Rowheel wheelchair is pulled to move forward

October 8, 2010 by Lin Edwards report

( -- Wheelchairs have a basic problem because the occupant must push the wheels forward to turn the chair’s wheels, but this action is physically stressful on the anterior deltoid muscles in the shoulder and the triceps and flexor carpi muscles in the arms. Using these smaller and relatively weak muscles can result in muscle and joint pain and degredation, torn rotor cuffs, repetitive stress injury, and carpal tunnel syndrome. Now a new wheelchair, the Rowheel System, uses the much more natural pulling (rowing) motion to move the chair forward.

Using a pulling motion transfers the loads to the stronger muscles of the upper back, the biceps in the arms, and posterior deltoids in the shoulders, which increases the occupant’s range and endurance and reduces the chance of stress injuries.

The system, invented by Salim Nasser of Merritt Island, Florida, uses a planetary gear system in the center of the that converts the pulling movement of the wheelchair occupant into a forward movement of the chair. The planet carrier motion is attached to the chair frame and a ring gear is attached to the wheel hub fixed in the wheel via spokes. When the occupant pulls the standard rim, which is connected to the planetary system sun gear, the planet gears are engaged, and they in turn engage the ring gear fixed to the wheel hub. The bearings fixed to the inner and outer hub plates have a large bore and small cross-section to allow relative motion between the plates and the hub casings.

Nasser developed the wheelchair design as a university project during his time as a student at the Florida International University. Over a four-month period he constructed a working prototype from standard third-party tires, spokes, rims and bearings. The gear system and hubs were specially constructed.

The Rowheel system can be fitted to any standard manual wheelchair without modifications to the frame, and is easy and quick to dismantle for wheelchair portability. It looks similar to standard manual wheelchairs. Nasser said a commercial version would use a carbon fiber material for the hub, spoke and wheel rim assembly for lower weight and ease of assembly and dismantling.

The design won Nasser the $20,000 grand prize in the Create the Future Design Contest run by the publishers of the NASA Tech Briefs magazine. The annual contest attracts around a thousand product designs from over 50 countries.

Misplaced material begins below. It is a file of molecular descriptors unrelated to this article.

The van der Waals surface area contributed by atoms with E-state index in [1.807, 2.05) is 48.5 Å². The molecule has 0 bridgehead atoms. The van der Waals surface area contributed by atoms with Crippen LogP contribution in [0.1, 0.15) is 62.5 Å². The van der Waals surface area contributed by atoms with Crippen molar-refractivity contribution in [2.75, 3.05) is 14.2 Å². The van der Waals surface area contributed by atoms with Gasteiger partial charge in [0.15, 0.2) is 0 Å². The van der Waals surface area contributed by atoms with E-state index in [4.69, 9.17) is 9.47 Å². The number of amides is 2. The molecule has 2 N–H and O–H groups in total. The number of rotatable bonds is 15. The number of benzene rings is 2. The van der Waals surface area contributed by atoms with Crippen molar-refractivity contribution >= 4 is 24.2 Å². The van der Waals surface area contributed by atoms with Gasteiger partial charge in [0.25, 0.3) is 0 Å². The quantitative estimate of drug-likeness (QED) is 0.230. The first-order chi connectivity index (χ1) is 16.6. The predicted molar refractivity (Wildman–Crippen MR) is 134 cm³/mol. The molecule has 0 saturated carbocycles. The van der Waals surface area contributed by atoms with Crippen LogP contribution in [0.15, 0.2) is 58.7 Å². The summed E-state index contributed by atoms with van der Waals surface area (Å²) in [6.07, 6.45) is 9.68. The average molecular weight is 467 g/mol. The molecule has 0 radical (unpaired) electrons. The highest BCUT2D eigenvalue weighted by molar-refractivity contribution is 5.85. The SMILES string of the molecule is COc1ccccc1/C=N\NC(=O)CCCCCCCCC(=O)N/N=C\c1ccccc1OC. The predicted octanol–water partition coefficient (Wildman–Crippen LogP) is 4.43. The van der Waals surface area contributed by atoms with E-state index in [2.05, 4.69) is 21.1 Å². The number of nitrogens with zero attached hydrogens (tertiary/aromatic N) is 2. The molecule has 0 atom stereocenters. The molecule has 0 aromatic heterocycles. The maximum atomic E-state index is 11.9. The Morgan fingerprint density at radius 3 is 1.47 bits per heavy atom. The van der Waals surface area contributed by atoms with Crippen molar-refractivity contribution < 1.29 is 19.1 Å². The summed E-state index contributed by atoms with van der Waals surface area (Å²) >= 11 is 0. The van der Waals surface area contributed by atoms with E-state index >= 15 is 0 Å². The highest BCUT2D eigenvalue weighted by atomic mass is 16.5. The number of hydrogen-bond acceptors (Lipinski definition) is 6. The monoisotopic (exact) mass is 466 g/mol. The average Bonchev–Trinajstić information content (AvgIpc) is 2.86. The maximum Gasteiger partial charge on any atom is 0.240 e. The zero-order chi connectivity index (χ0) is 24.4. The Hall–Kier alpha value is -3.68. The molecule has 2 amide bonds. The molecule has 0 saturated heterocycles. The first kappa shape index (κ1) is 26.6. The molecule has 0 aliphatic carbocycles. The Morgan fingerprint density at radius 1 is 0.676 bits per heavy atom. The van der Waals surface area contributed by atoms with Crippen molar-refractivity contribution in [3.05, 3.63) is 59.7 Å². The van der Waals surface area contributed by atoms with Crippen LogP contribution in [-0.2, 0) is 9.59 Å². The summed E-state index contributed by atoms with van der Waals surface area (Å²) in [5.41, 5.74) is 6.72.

Nasser is now a NASA engineer working at the Kennedy Space Center in Florida. He is a wheelchair user himself, and like 75 percent of people using wheelchairs, relies on a manual .

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5 / 5 (3) Oct 08, 2010
Bravo !!
not rated yet Oct 08, 2010
How come some wheelchairs don't have some kind of gearing mechanism to make pushing them easier?
Especially racing wheelchairs, surely they could go much faster much easier then, just like on a bicycle.
No idea in terms of how or the design though.
5 / 5 (1) Oct 08, 2010
"How come some wheelchairs don't have some kind of gearing mechanism to make pushing them easier?"

probably because it's not a mass market. it's similar to orphan diseases where research is almost inexistent.
3 / 5 (2) Oct 08, 2010
This needs videos.
not rated yet Oct 08, 2010
I suspect that if these chairs become popular with the wheelchair racing crowd, we will soon see all kinds of modifications including gears.
not rated yet Oct 08, 2010
As is often the case with inventions, it's the users of old tech that have the time and determination to think how this tech can be made better. If someone wants to make further advance in power efficiency of mechanical wheelchair for long distance travel or racing, maybe they could benefit from tech similar to what is used in stringbike .
not rated yet Oct 10, 2010
Instead of pulling on the wheel, why not attach ratcheted levers to promote more of a rowing effort for locomotion? This should further diminish stress injuries to wrists and such.

Any suggestions?

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